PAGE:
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Just asking for a little help, simple stuff =)

Last response: in Work & Education
October 28, 2009 10:39:49 PM

I am in a statistical math class and I have a project to do. So I would like to ask for a small hand from my friends here. I am doing a study and developing a hypothesis based on computer reboot times.

All computers used for my study must be newer(ish), no old sub 1000mhz systems if you would please. Newer single core or dual core (2000+ish MHZ) would be most ideal; Windows only for this hypothesis.

Simple procedure, get out yur stopwatch (or watch with a second hand) close all programs running (not task bar items) hit the start menu and press restart then start your timer.

Please post your time to a complete reboot (total minutes and seconds), to the point where you can actually start a program, not just the splash screen. If you wouldn't mind tell me your CPU and RAM amount (hard drive size/type is not important for this base line).

You should be able to tell when your computer is finished booting, HD activity slows way down, and program/The Start Menu should open easily. Try to be as exact as possible, do it twice to make sure you have an acurate time.

This is a team project but my team is slacking off and I need more than 30 numbers for a large sample size. If you see 30 responses to this then I have enough numbers for my hypothesis.

I would greatly appreciate it =)

More about : simple stuff

October 28, 2009 10:43:55 PM

Will do in a few minutes.

Ok, it takes about 35s just for the shutdown, 1m10s more to get to the login screen, 15s from login to desktop and 10s more to have Firefox running. I did it twice and got similar results more or less 1-2 seconds. So it takes me 2m-2m10 for a full reboot.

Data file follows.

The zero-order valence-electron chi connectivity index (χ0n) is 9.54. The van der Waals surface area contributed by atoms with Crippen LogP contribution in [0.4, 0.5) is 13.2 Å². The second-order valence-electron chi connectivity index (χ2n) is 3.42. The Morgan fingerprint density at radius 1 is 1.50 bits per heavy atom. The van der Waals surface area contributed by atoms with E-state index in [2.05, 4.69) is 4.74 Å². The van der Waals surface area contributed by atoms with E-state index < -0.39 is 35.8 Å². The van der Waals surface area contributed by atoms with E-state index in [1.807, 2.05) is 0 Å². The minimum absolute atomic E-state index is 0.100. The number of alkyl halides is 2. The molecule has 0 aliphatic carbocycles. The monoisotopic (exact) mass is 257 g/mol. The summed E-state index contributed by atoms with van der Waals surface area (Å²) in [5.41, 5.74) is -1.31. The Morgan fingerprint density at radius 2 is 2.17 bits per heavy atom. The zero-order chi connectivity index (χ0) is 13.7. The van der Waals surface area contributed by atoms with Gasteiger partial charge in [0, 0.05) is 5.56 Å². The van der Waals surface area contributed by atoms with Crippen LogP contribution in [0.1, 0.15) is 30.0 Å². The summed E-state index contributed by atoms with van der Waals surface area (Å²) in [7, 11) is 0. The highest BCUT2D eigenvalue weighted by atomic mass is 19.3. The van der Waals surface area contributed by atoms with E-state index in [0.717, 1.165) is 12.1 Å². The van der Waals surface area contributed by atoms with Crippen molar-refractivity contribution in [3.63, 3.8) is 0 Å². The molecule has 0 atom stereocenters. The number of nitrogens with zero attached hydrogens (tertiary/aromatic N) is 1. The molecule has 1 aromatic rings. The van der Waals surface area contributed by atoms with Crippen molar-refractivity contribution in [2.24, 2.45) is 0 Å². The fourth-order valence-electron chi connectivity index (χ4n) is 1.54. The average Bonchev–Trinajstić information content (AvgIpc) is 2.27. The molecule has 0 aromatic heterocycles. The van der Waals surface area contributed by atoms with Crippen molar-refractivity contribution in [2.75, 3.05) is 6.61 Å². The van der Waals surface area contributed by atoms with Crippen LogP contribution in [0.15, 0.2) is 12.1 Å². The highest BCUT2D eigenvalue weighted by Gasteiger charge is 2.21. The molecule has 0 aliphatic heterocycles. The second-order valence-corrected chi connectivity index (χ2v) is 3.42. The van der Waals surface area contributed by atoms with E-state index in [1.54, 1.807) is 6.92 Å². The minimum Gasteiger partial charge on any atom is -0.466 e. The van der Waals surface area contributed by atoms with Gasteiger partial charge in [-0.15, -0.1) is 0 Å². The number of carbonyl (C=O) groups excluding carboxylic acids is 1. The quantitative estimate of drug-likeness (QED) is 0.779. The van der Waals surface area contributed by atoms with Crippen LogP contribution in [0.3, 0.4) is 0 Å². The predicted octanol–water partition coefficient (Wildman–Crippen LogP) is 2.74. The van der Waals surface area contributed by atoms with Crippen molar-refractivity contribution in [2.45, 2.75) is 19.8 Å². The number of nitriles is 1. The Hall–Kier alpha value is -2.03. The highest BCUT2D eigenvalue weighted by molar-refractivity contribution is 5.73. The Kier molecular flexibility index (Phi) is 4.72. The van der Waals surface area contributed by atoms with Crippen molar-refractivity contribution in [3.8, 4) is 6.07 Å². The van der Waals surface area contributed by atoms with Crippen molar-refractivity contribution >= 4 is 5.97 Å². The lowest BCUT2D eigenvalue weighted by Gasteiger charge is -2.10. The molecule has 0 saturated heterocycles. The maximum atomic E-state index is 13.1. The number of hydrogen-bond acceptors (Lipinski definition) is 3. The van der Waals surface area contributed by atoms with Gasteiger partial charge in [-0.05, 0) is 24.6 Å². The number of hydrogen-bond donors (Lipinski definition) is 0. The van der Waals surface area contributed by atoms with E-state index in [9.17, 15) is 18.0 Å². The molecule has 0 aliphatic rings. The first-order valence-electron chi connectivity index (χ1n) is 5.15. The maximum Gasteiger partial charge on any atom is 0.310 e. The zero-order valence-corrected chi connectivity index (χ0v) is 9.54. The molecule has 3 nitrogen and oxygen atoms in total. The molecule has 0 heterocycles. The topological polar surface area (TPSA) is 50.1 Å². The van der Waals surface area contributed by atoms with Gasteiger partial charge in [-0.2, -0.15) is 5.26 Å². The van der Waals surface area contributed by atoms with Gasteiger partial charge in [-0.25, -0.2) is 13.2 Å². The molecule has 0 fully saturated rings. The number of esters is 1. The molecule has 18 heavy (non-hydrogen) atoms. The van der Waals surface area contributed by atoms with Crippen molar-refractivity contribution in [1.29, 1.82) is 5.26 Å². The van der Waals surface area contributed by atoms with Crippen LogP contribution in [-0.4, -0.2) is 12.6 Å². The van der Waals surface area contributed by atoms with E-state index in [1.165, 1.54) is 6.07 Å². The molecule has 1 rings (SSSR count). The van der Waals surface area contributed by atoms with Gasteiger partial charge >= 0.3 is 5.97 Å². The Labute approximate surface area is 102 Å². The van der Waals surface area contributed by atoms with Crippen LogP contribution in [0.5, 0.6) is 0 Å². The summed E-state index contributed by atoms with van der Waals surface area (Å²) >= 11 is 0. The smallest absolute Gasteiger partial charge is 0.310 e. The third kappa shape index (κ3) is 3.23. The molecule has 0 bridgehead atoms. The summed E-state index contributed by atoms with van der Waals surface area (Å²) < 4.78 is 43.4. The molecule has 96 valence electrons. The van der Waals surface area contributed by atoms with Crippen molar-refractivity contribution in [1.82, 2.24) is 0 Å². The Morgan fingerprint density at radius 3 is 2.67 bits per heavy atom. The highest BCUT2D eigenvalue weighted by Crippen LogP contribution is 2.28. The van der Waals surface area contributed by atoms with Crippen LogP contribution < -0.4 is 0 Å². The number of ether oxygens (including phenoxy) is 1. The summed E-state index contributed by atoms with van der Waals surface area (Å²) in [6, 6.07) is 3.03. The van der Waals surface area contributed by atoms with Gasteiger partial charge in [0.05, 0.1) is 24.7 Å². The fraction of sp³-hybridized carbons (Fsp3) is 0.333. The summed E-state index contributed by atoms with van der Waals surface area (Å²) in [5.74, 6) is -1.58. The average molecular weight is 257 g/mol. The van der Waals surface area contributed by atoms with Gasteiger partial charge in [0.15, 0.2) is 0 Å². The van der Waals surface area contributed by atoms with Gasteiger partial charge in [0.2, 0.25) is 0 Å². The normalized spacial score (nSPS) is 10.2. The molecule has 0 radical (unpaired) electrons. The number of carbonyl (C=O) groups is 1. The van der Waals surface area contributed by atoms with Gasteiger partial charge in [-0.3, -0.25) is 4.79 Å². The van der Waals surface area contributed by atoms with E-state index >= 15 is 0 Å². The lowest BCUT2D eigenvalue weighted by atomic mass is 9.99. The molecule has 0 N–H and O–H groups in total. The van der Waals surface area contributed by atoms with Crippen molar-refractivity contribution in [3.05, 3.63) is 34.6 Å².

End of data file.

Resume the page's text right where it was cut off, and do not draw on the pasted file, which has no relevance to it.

For my specs:
CPU: Intel Xeon E3110 @ 3.60GHz [Wolfdale (45 nm)]
MB: Gigabyte P35-DS3L (Rev. 2)
MON: Samsung 226BW 22in. 1680x1050
GPU: EVGA GeForce 8800 GTS 512 @ 670 MHz Core / 972 MHz RAM
RAM: OCZ Reaper 8GB (4x2GB) DDR2 Dual Channel [400 MHz (5:6) @ 4-5-4-15] OCZ2RPR800C44GK
PSU: Corair 520HX 520W
HD1: WD Raptor 36GB WD360GD
HD2: Seagate 7200.11 500GB ST3500320AS

Running Windows Vista Ultimate 64 bits (1.5GB of RAM used after startup ...)
October 28, 2009 10:47:14 PM

45 Seconds and 47 seconds.

CPU: AMD Phenom II X3 720 @ 3.0 with 4th core unlocked.
RAM: 4GB PC6400 800MHz
HDD: 1TB Western Digital Caviar Black 32MB Cache
Related resources
October 28, 2009 11:42:51 PM

I now have 13 numbers recorded from different systems, I need at least 18 more. Please remember this is not a race of any type and I would like the numbers to be as accurate as possible.

Thanks Zen and x (btw if you have access to any other PCs I will take numbers from those as well)
October 29, 2009 2:50:56 AM

hit the start menu and press restart then start your timer
to the point where you can actually start a program.

52 seconds

October 29, 2009 10:26:05 PM

Thanks Knotnut
October 29, 2009 11:12:57 PM

Got a few more numbers for the sample now I only need 8 more...
October 30, 2009 1:37:11 AM

I will get you one tonight as well. I could've gotten you 3 but 2 of my systems are down for the count and getting RMA'd parts. Ill get back on shortly...
October 30, 2009 2:00:57 AM

Thank you very much - I've managed to contact a few more friends on facebook and get a few more numbers. Now I need 4 more to fill my sample.
October 30, 2009 3:14:03 AM

My setup:

Q9550 OC @ 3.6Ghz
EVGA 780i mobo
8G ram
EVGA 275
Corsair 1000 watt psu
Seagate 500G boot drive
Samsung Dual Layer DVD drive
XP Media Center 2005 (downgraded from Vista 64)

Shut down : 14 sec
Windows Logo screen : 34 sec
Able to start new program: 1:20 sec

The first time I rebooted it took longer but I think its because I had left it running overnight and I just finished a 2 hour session of gaming and it seemed a little laggy.